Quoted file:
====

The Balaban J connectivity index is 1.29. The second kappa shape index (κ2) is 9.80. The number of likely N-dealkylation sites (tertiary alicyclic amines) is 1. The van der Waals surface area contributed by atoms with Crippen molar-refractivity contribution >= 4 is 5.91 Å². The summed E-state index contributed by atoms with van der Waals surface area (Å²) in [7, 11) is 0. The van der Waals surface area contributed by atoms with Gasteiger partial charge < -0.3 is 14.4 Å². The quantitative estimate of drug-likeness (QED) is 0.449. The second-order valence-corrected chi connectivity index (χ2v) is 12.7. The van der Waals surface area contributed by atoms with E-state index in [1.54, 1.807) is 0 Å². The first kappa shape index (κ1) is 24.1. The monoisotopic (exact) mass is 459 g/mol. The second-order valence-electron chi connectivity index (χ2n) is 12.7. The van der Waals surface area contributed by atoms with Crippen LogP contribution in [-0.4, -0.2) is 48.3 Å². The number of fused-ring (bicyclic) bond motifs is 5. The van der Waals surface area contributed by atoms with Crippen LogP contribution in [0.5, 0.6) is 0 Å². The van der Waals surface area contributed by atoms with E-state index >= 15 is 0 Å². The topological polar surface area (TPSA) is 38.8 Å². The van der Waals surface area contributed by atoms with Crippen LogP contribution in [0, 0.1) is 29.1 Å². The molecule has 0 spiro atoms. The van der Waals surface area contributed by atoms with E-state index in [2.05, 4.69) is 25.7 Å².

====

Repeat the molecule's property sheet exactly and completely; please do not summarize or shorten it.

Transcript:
The Balaban J connectivity index is 1.29. The second kappa shape index (κ2) is 9.80. The number of likely N-dealkylation sites (tertiary alicyclic amines) is 1. The van der Waals surface area contributed by atoms with Crippen molar-refractivity contribution >= 4 is 5.91 Å². The summed E-state index contributed by atoms with van der Waals surface area (Å²) in [7, 11) is 0. The van der Waals surface area contributed by atoms with Gasteiger partial charge < -0.3 is 14.4 Å². The quantitative estimate of drug-likeness (QED) is 0.449. The second-order valence-corrected chi connectivity index (χ2v) is 12.7. The van der Waals surface area contributed by atoms with E-state index in [1.54, 1.807) is 0 Å². The first kappa shape index (κ1) is 24.1. The monoisotopic (exact) mass is 459 g/mol. The second-order valence-electron chi connectivity index (χ2n) is 12.7. The van der Waals surface area contributed by atoms with Crippen LogP contribution in [-0.4, -0.2) is 48.3 Å². The number of fused-ring (bicyclic) bond motifs is 5. The van der Waals surface area contributed by atoms with Crippen LogP contribution in [0.5, 0.6) is 0 Å². The van der Waals surface area contributed by atoms with E-state index >= 15 is 0 Å². The topological polar surface area (TPSA) is 38.8 Å². The van der Waals surface area contributed by atoms with Crippen LogP contribution in [0, 0.1) is 29.1 Å². The molecule has 0 spiro atoms. The van der Waals surface area contributed by atoms with E-state index in [2.05, 4.69) is 25.7 Å².